Star Wars – The Re-Review – Rogue One

We have ten weeks until Star Wars – Episode 9 – The Rise of Skywalker releases, and conveniently, there are ten films in the series that come before it (yes, I’m counting the spinoffs). To view Episode 9 with the proper perspective, and gain shameless views for my site, I’m going back to watch all ten movies and review them with fresh eyes. Now, before I get into the first movie, a couple of notes.

First off, I love Star Wars, always have, always will, but on this run through I’m going to be looking at them a bit more critically. So, know that while these reviews might harp on the films, they are still some of my favorites.

Second, my watching order. I’ve thought about this for a while and am going with a modified version of the Ernest Rister order. I may have lost some of you already but let me break it down with a picture to explain who the heck an Ernest Rister is and why I’m following him.

Now we have that out of the way, let’s talk about the first film.

Rogue One – The First Star Wars Story

From the moment the movie starts Rogue One tries to carve a unique space for itself in the Star Wars universe. There’s no opening crawl, and instead we’re thrust straight into the action, a first for the Star Wars series, and a good indicator that this sits outside the mainline films. Unfortunately, in an effort to set a new tone and quickly introduce us to all its characters, Rogue One’s first hour feels very disjointed in both tone and filming style. In the first thirty minutes we’re introduced to a myriad of new planets never seen on the screen, and each is barely given enough room to breathe before the film cuts somewhere else. This is understandable given the film’s already two-hour run time, but it can definitely be confusing, even for a fan of the series.

Putting aside the jumpy first half, Rogue One does introduce some memorable characters with the standouts in some of the more minor roles. Personally, K-2S0, yet another sassy robot, and the pair of Baze and Chirrut are some of the most interesting characters, despite not being the leads. K-2SO’s one-liners help break up the film’s darker tone with some comic relief, Chirrut gives us some insight into what happened with the Jedi temples after Order 66, and Baze carries a damned big gun. Saw, played by Forest Whitaker is another standout side character, but he’s given so little screen time, that its hard to really enjoy his performance.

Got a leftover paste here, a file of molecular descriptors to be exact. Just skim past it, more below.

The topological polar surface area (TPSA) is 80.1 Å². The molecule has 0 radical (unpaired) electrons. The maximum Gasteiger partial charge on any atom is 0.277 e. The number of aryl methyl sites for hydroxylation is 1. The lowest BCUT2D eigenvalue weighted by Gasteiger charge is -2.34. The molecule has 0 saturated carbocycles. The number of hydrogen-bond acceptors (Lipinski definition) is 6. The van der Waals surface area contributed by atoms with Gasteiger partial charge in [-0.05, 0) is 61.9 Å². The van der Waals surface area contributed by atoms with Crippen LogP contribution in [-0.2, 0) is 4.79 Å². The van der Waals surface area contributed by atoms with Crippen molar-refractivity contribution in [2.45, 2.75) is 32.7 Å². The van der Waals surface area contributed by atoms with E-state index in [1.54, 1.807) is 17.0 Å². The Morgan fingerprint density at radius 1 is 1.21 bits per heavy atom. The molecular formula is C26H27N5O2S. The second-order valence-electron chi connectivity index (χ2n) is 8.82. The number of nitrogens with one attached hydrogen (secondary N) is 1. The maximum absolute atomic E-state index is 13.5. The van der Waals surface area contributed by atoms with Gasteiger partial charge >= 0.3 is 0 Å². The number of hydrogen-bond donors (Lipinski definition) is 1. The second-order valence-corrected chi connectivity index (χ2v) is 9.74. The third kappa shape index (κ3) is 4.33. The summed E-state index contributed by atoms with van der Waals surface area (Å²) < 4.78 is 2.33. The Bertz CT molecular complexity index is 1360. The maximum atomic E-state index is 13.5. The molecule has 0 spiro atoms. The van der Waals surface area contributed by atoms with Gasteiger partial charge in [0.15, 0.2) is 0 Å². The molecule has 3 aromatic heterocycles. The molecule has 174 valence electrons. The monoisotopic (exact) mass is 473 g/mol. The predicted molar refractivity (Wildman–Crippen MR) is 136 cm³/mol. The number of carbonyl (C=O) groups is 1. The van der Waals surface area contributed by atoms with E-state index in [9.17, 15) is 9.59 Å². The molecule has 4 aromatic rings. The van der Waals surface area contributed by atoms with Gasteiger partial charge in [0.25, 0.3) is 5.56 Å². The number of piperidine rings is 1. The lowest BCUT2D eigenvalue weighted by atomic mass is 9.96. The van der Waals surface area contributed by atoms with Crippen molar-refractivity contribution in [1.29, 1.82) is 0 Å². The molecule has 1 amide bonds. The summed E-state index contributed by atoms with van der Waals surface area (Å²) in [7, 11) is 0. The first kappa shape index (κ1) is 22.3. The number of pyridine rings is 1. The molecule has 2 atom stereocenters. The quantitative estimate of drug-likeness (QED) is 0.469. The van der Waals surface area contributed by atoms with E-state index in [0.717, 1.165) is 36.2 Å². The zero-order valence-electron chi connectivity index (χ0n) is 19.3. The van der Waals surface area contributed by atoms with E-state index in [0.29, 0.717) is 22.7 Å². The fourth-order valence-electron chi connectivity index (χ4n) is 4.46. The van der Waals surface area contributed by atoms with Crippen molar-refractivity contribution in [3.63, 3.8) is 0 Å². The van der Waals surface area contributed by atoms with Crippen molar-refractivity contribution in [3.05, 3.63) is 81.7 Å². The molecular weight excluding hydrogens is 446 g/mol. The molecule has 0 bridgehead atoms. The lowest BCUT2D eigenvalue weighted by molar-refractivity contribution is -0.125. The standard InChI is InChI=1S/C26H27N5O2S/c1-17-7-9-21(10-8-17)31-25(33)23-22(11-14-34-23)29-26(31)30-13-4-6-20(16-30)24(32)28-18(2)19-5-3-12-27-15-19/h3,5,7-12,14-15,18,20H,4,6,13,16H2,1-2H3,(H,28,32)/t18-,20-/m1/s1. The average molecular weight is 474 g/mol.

A blind jedi boi and a thick gunner make eyes at each other on the beach
Name a Star Wars couple you’d ship more, I’ll wait.

Getting to the leads, their characters aren’t bad either, but Cassian Andor, Rogue One’s captain, swaps between cold-blooded assassin and suddenly hopeful rebel at the drop of a hat. While I like the idea of showcasing a more problematic character in Star Wars rather than another cookie-cutter hero, Cassian wasn’t that. Instead, he came off like a half-baked Han Solo with more dramatic flare and it just didn’t work.

Jyn Erso on the other hand is a bit more interesting. Born the daughter of the Death Star’s architect, she’s got plenty of reasons to be confused by the way the factions of the world work, and her character works best when she’s all the powers at be. Unfortunately, the story of Rogue One ends up being pretty cut and dry, leaving a simple black and white position for her character to take. When it comes to siding with the plucky rebels, or The Empire, hell bent on destroying whole planets with their shiny new Death Star, there’s not much of a choice. There wasn’t anything the writers could have done to ameliorate this as the plot was set from the get-go, but it does shortchange an otherwise memorable character.

If only this line had been given a sarcastic delivery

There’s also a few returning characters that are a heavily mixed bag. Through the magic of ridiculously expensive CGI, a not-so-believable Grand Moff Tarkin returned, and to be honest, he felt unnecessary. The scenes with him were distracting just because of the uncanny nature of his animation and didn’t do much to further the plot. Vader on the other hand is a true badass, aside from possibly one of the worst lines in Star Wars history…

Darth vader has a terrible fucking one liner
Just… SO bad. Who thought this was a good line? Was Lucas involved?!

Yeah, oof, and this is in a series that had the lines “I hate sand” and “She died of a broken heart”. Even with those in mind, this is by far the worst line in the entire saga. On the bright side, the rest of his screen time is memorable and sets up his entrance in the next film beautifully. Come to think of it, that’s what Rogue One is best at overall: setting up A New Hope.

At its core, Rogue One is a film about filling one of the series’s biggest plot holes and making it seem like a stroke of narrative genius. As a quick refresher, and another spoiler, Episode 4 ends with the rebels blowing up the immaculately constructed Death Star by having a farmer shoot 2 torpedoes into an exposed vent on the station’s surface. This causes a chain reaction that blows the whole damned thing up. Originally, fans were left to believe this was a terrible design flaw on the Empire’s part, but Rogue One has a better answer: sabotage.